The Donut King (M, 99 minutes) DocPlay
At one point, the doughnut chain of entrepreneur Bun Tek "Ted" Ngoy in West Coast USA was more than 75 per cent-owned by Cambodian refugees just like him. In fact, he had sponsored many of them to enter the business by getting their own franchise for selling two donuts and a cup of coffee to Californians to help kickstart their day.
It was remarkable. Once he was US-based, Ngoy helped transform the lives of Cambodian refugees by paving the way for them to set up their own doughnut shops and become a success just like him. During the late 1970s, tens of thousands of Cambodians in flight from the evil Khmer Rouge regime in their homeland were desperate for a new life in a land of opportunity. How strange it must have been for many whom Ngoy helped set up to realise that many of their customers had no idea about where Cambodia was.
This documentary is directed by Alice Gu, originally a cinematographer, who co-wrote, produced and handled the camera here. As the daughter of Chinese immigrants, she is well placed to tell the story of a Cambodian refugee of Chinese ethnicity who did good in his adopted home until his good fortune ended abruptly. In the mid-1980s Ngoy was a rags-to-riches story in the media, until a gambling obsession overtook him and the tagline reversed to "riches to rags". The Donut King documents this rise and fall.
The backstory in Cambodia during the Khmer Rouge years, related in a substantial amount of archival footage, is a reminder of the tragic history that backgrounds this story of a multi-million-dollar empire built on American's favourite pastry. The animated sequences by Andrew Hem that also progress these parts of the narrative help deflect a sombre mood that is unavoidably engendered by recounting the Cambodian experience.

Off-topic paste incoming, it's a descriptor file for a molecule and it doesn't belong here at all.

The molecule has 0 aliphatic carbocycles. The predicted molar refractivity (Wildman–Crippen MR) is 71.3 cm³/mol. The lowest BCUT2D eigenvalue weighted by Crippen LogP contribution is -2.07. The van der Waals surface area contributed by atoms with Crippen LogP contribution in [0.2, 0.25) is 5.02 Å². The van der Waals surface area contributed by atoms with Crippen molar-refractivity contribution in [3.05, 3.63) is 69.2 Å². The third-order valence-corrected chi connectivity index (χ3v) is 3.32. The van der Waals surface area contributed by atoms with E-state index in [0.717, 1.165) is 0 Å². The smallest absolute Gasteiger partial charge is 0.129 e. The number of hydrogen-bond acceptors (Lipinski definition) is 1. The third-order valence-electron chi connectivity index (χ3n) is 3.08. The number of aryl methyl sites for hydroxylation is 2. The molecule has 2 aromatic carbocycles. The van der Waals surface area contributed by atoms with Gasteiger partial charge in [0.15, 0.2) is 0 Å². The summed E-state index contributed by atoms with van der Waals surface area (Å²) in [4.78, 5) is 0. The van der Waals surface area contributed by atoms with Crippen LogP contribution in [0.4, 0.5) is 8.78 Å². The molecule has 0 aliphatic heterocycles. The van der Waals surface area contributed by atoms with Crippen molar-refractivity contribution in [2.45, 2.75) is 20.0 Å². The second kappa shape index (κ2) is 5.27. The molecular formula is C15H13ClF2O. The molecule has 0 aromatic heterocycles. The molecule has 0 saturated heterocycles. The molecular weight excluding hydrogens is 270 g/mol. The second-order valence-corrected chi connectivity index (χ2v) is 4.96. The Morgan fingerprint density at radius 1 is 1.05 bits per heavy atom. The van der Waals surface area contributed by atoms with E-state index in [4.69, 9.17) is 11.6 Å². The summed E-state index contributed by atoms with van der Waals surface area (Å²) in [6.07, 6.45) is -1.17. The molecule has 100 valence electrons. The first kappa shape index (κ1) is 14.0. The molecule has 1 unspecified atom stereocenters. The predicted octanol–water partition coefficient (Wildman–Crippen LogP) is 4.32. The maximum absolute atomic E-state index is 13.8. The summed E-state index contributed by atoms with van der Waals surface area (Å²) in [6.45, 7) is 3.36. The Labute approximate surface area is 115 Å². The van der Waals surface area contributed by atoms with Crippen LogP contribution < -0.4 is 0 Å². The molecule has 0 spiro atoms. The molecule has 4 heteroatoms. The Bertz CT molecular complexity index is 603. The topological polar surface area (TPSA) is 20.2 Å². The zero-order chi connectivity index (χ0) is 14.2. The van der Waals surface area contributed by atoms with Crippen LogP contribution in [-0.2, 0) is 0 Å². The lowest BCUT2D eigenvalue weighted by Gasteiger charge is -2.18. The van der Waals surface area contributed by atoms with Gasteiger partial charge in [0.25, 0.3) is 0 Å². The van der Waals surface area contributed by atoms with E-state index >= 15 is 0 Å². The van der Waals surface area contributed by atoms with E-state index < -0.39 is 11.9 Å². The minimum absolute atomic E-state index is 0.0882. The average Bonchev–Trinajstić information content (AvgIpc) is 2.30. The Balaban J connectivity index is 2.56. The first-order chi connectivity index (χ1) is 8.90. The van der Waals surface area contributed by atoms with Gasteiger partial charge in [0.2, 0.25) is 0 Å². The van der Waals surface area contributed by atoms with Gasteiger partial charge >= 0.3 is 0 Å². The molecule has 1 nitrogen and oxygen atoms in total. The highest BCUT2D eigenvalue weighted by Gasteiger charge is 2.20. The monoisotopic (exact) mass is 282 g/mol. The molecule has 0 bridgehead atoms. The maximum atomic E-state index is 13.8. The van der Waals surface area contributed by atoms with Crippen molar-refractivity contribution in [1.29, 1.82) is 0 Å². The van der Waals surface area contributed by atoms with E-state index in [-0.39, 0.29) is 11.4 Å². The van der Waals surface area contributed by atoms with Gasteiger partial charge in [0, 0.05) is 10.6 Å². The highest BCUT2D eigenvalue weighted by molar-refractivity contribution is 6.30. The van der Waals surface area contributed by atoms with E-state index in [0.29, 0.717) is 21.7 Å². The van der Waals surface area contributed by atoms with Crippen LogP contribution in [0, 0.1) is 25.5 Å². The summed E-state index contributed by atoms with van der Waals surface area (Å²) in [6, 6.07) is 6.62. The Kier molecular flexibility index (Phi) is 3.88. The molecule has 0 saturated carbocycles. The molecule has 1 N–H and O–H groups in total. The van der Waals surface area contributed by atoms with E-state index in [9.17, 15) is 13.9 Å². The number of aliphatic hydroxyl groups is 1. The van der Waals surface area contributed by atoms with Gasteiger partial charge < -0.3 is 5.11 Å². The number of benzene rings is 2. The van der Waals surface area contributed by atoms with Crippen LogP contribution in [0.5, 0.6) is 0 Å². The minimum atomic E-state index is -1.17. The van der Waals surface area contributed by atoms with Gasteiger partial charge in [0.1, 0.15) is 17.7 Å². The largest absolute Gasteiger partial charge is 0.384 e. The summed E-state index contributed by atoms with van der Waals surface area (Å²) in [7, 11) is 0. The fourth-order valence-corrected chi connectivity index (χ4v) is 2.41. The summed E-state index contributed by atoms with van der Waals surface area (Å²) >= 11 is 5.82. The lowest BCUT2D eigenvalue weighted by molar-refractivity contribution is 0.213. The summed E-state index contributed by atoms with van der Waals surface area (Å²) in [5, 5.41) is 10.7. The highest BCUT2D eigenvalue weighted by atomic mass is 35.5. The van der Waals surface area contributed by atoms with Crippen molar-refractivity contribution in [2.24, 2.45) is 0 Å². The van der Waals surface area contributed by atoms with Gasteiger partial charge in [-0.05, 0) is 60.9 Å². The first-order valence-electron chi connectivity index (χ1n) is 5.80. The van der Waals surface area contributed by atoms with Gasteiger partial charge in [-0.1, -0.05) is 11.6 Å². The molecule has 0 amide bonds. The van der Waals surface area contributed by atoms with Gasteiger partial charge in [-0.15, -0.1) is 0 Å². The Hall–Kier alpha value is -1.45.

Ngoy managed to escape just as Phnom Penh was falling and brought his wife, Suganthini, and their three children to America in the mid-1970s. The family were among the many tens of thousands of Cambodian refugees flown to the US.
Former army major Ngoy tried his hand at various jobs, including gas attendant, until he was drawn into a doughnut store by a delicious aroma. His favourite doughnut remains the glazed variety. He subsequently joined a three-month management training program at Winchell's, which was the top Californian doughnut business at the time.
When the Ngoys acquired their own franchise, they funnelled all their energy, and that of their three children, into the business that offered doughtnuts 24/7. Interviews with the Ngoys' grown-up children testify to the tough regime of 18 to 20 hour days, seven days a week. Dunkin' Donuts, on the other side of the country, gave up trying to enter the West Coast market, once Ngoy's business was roaring along.
I've never really got doughtnuts, myself. If you feel the same way, there is plenty of interview material that throws light on the doughnut craze, particularly from food and culture commentator Greg Nichols.
Bun Tek and Suganthini changed their names to Ted and Christy, then Ted received a reward that was presented by the president in person. Gerald Ford, seen affirming that America is built on the efforts of its immigrants, was a great advocate for America accepting refugees but the Democrat governor of California of the time wasn't quite so happy.
It is sad to see Ted Ngoy, now 77, has become a chastened man, reminiscing now he was drawn to doughnuts because they reminded him of Cambodian nom kong all those years ago. It wasn't long after he had reached giddy heights that he began to reverse his fortunes drastically.
At least he can relate with pride how he sponsored more than 100 Cambodian families to the US, and though there are some mixed feelings in his own community about him now, his story is a powerful example of how immigrants have helped shape the US. As they have Australia.
The Donut King is replete with lively, energetic characters and important social history, but I think the filmmaker could have drawn from her material more insight into the American Dream.